-- The Secret of our Success --
In August Shumla launched the
with the goal of conducting baseline documentation at over 300 known rock art sites within Val Verde County. One of the main reasons for the project is to preserve these incredible and informative sites for future generations. Many of the pictographs are deteriorating, some disappearing all together, due to age and weathering.
One of the challenges of preserving rock art is that there is no way to conserve the physical pictograph panels. There is nothing we can put on the panel and no way to safely remove the panel to "save" the art. The only way to ensure the murals are preserved for future generations is through documentation and digital preservation.
In order to digitally preserve the rock art sites in Val Verde County we employ two primary methods:
- Structure from Motion (SfM) photogrammetry to produce 3D models and
- GigaPan panoramas.
SfM and GigaPan require taking dozens to hundreds of overlapping photographs. Both create high-resolution images of the rock art panels.
How we use SfM and GigaPan photography will be detailed in a blog post in our upcoming Alexandria Project Blog (launching very soon!). The main difference is that:
- SfM produces a scaled, 3D model of the entire rock art panel, including the rock shelter that houses it, by capturing multiple images moving across the entire shelter.
- GigaPan captures a high-resolution 2D panorama of the panel from a special machine placed in a single location.
The most exciting thing about GigaPan and SfM is that we are able to create an unparalleled visual and spatial inventory of Lower Pecos rock art
digitally preserve the rock art imagery for future generations.
So, you might be asking what we mean by "digital preservation." At the most basic level, digital preservation is documenting a physical object in its current condition using digital techniques. You do it every day! You take cell phone pictures of landscapes, food, experiences and people. You're digitally preserving that object or perosn in that moment.
Archaeologists all over the world use advanced digital documentation methods to preserve sites, artifacts, and features.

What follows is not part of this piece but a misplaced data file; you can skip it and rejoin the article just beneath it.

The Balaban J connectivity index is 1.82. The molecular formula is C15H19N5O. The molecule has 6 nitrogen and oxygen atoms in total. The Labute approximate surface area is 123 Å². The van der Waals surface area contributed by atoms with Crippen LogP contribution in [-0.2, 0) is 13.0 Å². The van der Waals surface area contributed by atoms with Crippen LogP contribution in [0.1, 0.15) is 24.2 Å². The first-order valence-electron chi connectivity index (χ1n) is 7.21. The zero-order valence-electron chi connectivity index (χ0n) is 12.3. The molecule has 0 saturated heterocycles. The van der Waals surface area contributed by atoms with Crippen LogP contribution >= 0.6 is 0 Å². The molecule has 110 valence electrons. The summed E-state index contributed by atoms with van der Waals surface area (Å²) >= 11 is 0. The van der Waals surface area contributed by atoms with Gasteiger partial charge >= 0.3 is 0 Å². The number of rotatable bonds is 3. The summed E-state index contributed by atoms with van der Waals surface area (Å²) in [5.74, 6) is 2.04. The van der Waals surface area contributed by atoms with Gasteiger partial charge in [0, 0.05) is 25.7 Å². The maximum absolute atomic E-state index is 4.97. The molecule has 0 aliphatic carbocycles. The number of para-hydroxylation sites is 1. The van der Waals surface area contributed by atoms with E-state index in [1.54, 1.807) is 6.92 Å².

Our colleague Dr. Robert Selden at Stephen F. Austin State University uses laser scanners to create digital 3D replicas of ceramic and lithic artifacts (see
). In France, a complete replica of the famous Paleolithic cave art site of Lascaux has been created for visitors to enjoy because access to the site is heavily restricted. You can take a virtual tour of Lascaux online (see
), or visit the replica in person to experience the site (see
International Centre for Cave Art
Like Lascaux, if one of the rock art panels we document through the Alexandria project were to be destroyed tomorrow, we could recreate it using the SfM and GigaPan data. What's more, by digitizing these rock art panels we are able to share the incredible assemblage of Lower Pecos rock art with the world (see
Panther Cave Animation
) and begin our iconographic analysis to study the art and identify patterns.
We feel we have an obligation as scientists and stewards to both study the ancient art and preserve it for future generations.
SfM and GigaPan makes it possible for us to create a digital archaeological record to be studied and enjoyed for generations to come.
Now It's Your Turn!
Do you want to see the rock art we have currently documented through the Alexandria Project? Visit:
- Our Sketchfab site to see and manipulate our 3D models, and
- Our GigaPan profile to see our 2D Gigapan panoramas.
Stay tuned! We've only just begun!
-- Charles Koenig, Alexandria Project, Project Archaeologist